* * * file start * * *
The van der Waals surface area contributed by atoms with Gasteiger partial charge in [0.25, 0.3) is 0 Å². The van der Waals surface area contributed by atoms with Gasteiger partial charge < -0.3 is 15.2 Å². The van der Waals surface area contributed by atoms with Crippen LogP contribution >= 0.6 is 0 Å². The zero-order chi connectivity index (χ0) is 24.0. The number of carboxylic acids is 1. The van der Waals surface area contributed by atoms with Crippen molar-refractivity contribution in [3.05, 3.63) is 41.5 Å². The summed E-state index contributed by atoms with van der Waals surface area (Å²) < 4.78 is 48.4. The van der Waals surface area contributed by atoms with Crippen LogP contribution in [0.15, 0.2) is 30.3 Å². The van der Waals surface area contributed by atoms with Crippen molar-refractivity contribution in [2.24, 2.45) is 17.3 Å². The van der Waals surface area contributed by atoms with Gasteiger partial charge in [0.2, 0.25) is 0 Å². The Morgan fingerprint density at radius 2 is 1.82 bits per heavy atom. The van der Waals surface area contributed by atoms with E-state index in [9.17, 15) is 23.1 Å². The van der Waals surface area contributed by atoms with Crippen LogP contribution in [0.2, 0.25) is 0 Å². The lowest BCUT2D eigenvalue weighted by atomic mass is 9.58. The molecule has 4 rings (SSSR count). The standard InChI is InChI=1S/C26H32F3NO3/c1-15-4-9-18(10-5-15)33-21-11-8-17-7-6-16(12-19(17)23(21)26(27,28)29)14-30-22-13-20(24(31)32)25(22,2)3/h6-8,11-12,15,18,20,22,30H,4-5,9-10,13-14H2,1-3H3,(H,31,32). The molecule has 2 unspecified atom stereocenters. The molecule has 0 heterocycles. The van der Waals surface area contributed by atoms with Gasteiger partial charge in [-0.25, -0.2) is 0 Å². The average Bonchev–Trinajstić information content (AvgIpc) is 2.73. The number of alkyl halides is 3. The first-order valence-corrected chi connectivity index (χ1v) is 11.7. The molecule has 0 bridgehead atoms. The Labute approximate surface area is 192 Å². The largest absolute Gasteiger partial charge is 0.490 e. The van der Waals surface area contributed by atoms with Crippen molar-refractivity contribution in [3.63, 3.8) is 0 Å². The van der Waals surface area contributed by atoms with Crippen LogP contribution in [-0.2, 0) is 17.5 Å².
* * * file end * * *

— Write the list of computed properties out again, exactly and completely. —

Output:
The van der Waals surface area contributed by atoms with Gasteiger partial charge in [0.25, 0.3) is 0 Å². The van der Waals surface area contributed by atoms with Gasteiger partial charge < -0.3 is 15.2 Å². The van der Waals surface area contributed by atoms with Crippen LogP contribution >= 0.6 is 0 Å². The zero-order chi connectivity index (χ0) is 24.0. The number of carboxylic acids is 1. The van der Waals surface area contributed by atoms with Crippen molar-refractivity contribution in [3.05, 3.63) is 41.5 Å². The summed E-state index contributed by atoms with van der Waals surface area (Å²) < 4.78 is 48.4. The van der Waals surface area contributed by atoms with Crippen LogP contribution in [0.15, 0.2) is 30.3 Å². The van der Waals surface area contributed by atoms with Crippen molar-refractivity contribution in [2.24, 2.45) is 17.3 Å². The van der Waals surface area contributed by atoms with Gasteiger partial charge in [0.2, 0.25) is 0 Å². The Morgan fingerprint density at radius 2 is 1.82 bits per heavy atom. The van der Waals surface area contributed by atoms with E-state index in [9.17, 15) is 23.1 Å². The van der Waals surface area contributed by atoms with Crippen LogP contribution in [0.2, 0.25) is 0 Å². The lowest BCUT2D eigenvalue weighted by atomic mass is 9.58. The molecule has 4 rings (SSSR count). The standard InChI is InChI=1S/C26H32F3NO3/c1-15-4-9-18(10-5-15)33-21-11-8-17-7-6-16(12-19(17)23(21)26(27,28)29)14-30-22-13-20(24(31)32)25(22,2)3/h6-8,11-12,15,18,20,22,30H,4-5,9-10,13-14H2,1-3H3,(H,31,32). The molecule has 2 unspecified atom stereocenters. The molecule has 0 heterocycles. The van der Waals surface area contributed by atoms with Gasteiger partial charge in [-0.25, -0.2) is 0 Å². The average Bonchev–Trinajstić information content (AvgIpc) is 2.73. The number of alkyl halides is 3. The first-order valence-corrected chi connectivity index (χ1v) is 11.7. The molecule has 0 bridgehead atoms. The Labute approximate surface area is 192 Å². The largest absolute Gasteiger partial charge is 0.490 e. The van der Waals surface area contributed by atoms with Crippen molar-refractivity contribution in [3.63, 3.8) is 0 Å². The van der Waals surface area contributed by atoms with Crippen LogP contribution in [-0.2, 0) is 17.5 Å².